When the Soviet Union's Yuri Gagarin (pictured, right) became the first human in space, he took along and ate the first meal in space: two servings of pureed meat and one of chocolate sauce - all in the yummy form of paste he squeezed from tubes, just like toothpaste!
The early Mercury astronauts took along freeze-dried food in powdered form and bite-sized cubes, which they did not enjoy trying to rehydrate and eat.
Eventually, tubes were ousted and menus started consisting of more normal food items that humans enjoy. For Project Gemini during the mid-1960s, improved freeze-drying methods permitted luxuries such as shrimp cocktail, toast, chicken and vegetables and pudding.
The variety of food options continued to expand for the Apollo missions. The new availability of hot water made rehydrating freeze-dried foods simpler, and produced a more appetizing result. The "spoon-bowl" allowed more normal eating practices. Food could be kept in special plastic zip-closure containers, and its moisture allowed it to stick to a spoon.
Today's U.S. space food almost exclusively uses the same kind of packaging used for the military's Meals Ready to Eat (MRE) kits, or the room-temperature tuna pouches you can buy in a grocery store. Dehydrated foods are still used, as are foods that are thermostabilized or irradiated and can be served right out of the package - just heat and eat. Dozens of possible menu items range from meatloaf with mashed potatoes and gravy to coconut cream pie. Today, anything that can be kept at room temperature can be eaten onboard a spacecraft, including pasta, fruit and other popular foods from home.
Every country that travels into space brings along the food its citizens enjoy. Russian foods are preserved the same way as U.S. foods, but are packaged differently, many in cans. The Russian space program has about 100 different food items - with some definite cultural differences. In the U.S., we might eat eggs and bacon for breakfast, whereas the Russians traditionally like fish products for breakfast, such as pickled or spiced perch. Other popular Russian space foods include a variety of soups, lamb with vegetables, sturgeon, borsch, goulash, curds and nuts. When China launched into orbit in 2003 for the first time, Yang Liwei brought yuxiang pork, Kung Pao chicken, rice and Chinese herbal tea. Japan sends sushi, ramen, yokan and rice with ume for its astronauts.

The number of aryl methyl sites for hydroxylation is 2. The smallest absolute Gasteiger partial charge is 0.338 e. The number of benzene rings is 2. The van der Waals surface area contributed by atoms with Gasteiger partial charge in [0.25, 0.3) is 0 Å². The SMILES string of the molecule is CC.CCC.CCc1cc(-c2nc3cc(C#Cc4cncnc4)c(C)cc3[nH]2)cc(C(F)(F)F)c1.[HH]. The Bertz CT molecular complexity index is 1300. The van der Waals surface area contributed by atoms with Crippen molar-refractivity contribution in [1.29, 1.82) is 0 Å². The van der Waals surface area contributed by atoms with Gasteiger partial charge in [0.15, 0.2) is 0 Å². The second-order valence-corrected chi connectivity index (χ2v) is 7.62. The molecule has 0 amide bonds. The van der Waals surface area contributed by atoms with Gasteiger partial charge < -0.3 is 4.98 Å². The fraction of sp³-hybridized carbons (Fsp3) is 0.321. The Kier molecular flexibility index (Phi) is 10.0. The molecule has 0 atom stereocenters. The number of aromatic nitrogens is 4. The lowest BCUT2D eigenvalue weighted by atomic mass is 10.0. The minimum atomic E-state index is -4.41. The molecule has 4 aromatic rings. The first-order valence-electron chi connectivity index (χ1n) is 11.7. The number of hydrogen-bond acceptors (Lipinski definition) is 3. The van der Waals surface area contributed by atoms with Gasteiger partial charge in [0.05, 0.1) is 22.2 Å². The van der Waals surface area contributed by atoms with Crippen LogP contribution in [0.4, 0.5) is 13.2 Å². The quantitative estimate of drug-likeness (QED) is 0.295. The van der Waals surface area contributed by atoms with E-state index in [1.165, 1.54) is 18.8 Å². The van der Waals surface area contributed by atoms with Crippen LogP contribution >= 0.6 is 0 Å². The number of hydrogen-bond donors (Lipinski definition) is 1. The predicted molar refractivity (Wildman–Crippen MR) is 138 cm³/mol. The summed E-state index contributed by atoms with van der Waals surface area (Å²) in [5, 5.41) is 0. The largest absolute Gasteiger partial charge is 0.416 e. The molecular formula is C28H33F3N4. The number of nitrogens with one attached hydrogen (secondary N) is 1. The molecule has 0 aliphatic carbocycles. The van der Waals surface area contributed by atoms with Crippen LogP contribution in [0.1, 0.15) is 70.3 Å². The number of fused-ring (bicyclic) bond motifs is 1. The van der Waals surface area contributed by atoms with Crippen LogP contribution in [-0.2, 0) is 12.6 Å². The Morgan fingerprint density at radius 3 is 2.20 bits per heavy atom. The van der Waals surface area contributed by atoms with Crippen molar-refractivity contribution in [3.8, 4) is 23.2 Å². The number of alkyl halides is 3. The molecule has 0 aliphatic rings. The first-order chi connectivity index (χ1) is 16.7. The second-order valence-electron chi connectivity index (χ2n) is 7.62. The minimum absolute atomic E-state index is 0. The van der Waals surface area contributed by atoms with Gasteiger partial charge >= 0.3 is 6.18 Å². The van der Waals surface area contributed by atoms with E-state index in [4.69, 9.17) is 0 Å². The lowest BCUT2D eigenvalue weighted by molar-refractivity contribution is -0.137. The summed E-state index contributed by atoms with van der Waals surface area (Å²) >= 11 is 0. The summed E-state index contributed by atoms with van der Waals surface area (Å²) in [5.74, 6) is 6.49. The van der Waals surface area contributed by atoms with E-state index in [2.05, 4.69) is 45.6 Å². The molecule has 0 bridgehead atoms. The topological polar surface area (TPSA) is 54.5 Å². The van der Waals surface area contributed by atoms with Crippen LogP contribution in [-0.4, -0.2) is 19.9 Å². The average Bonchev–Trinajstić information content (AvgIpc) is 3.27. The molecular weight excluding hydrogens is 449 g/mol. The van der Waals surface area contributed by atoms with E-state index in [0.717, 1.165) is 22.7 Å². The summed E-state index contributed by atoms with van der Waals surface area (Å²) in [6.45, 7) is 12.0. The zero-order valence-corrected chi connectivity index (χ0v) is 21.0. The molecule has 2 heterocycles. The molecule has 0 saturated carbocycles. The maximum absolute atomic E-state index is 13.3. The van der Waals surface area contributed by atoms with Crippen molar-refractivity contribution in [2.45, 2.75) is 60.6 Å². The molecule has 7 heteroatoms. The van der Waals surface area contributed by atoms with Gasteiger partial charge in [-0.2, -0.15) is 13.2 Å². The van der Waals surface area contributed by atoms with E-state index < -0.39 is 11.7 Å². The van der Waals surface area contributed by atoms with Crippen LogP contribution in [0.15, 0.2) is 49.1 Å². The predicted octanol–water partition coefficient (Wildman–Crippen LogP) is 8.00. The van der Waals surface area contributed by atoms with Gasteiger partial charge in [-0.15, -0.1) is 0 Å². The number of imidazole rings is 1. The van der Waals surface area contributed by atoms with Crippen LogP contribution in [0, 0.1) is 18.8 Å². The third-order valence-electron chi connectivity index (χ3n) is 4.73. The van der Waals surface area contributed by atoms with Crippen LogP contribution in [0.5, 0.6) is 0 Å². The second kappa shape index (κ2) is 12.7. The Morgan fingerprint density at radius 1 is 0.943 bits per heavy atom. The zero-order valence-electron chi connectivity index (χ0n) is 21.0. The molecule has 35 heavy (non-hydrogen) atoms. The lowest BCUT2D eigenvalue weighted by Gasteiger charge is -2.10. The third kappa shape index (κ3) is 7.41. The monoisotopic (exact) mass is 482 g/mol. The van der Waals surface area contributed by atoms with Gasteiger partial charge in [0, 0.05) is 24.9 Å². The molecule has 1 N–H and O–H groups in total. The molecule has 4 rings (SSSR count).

Snacks and Tang!
The International Space Station stocks an assortment of dried fruit, animal and goldfish crackers, cookies, potato chips, Rice Krispie® treats, candy-coated chocolates, Life Savers candy and gum for snacks.
Contrary to popular belief, Tang was not invented by NASA or for space travel. But it did become a household name after it was used by the early Mercury, Gemini and Apollo astronauts to make the water that was produced in space taste much better.
Classifications of Space Food
- Beverages (dehydrated of course)
- Fresh Foods (food with a two-day shelf life)
- Irradiated Meat (to keep it from spoiling)
- Intermediate Moisture (foods that won't go bad as quickly as fresh foods)
- Natural Form (nuts, cookies, granola bars, etc.)
- Re-hydratable Foods (food that can be reconstituted with water)
- Thermostabilized (prepared with heat to kill off possible spoiling agents)
Current Space Food on Display
The Russian and U.S. space food on display in the El Pomar Space Gallery was donated by NASA astronaut Col. Michael Good, USAF, Ret., from his days aboard the Space Shuttle and the International Space Station.
Food eaten on space missions today is more sophisticated - and much tastier - than Apollo-era space food.
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